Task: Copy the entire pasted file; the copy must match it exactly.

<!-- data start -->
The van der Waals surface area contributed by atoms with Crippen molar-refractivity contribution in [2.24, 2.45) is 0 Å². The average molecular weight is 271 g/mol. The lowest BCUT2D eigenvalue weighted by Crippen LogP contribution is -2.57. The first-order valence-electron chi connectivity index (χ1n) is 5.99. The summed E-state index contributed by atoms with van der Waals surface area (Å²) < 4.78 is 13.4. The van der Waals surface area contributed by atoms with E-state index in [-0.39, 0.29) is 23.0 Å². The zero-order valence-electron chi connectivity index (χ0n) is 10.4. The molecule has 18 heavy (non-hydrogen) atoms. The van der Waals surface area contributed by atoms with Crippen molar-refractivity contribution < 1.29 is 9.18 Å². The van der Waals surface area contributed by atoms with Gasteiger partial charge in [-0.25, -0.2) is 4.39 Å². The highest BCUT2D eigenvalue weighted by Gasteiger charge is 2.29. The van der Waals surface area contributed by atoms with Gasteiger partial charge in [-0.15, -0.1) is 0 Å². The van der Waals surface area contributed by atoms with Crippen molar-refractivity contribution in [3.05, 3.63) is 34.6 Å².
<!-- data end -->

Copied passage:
The van der Waals surface area contributed by atoms with Crippen molar-refractivity contribution in [2.24, 2.45) is 0 Å². The average molecular weight is 271 g/mol. The lowest BCUT2D eigenvalue weighted by Crippen LogP contribution is -2.57. The first-order valence-electron chi connectivity index (χ1n) is 5.99. The summed E-state index contributed by atoms with van der Waals surface area (Å²) < 4.78 is 13.4. The van der Waals surface area contributed by atoms with E-state index in [-0.39, 0.29) is 23.0 Å². The zero-order valence-electron chi connectivity index (χ0n) is 10.4. The molecule has 18 heavy (non-hydrogen) atoms. The van der Waals surface area contributed by atoms with Crippen molar-refractivity contribution < 1.29 is 9.18 Å². The van der Waals surface area contributed by atoms with Gasteiger partial charge in [-0.25, -0.2) is 4.39 Å². The highest BCUT2D eigenvalue weighted by Gasteiger charge is 2.29. The van der Waals surface area contributed by atoms with Gasteiger partial charge in [-0.15, -0.1) is 0 Å². The van der Waals surface area contributed by atoms with Crippen molar-refractivity contribution in [3.05, 3.63) is 34.6 Å².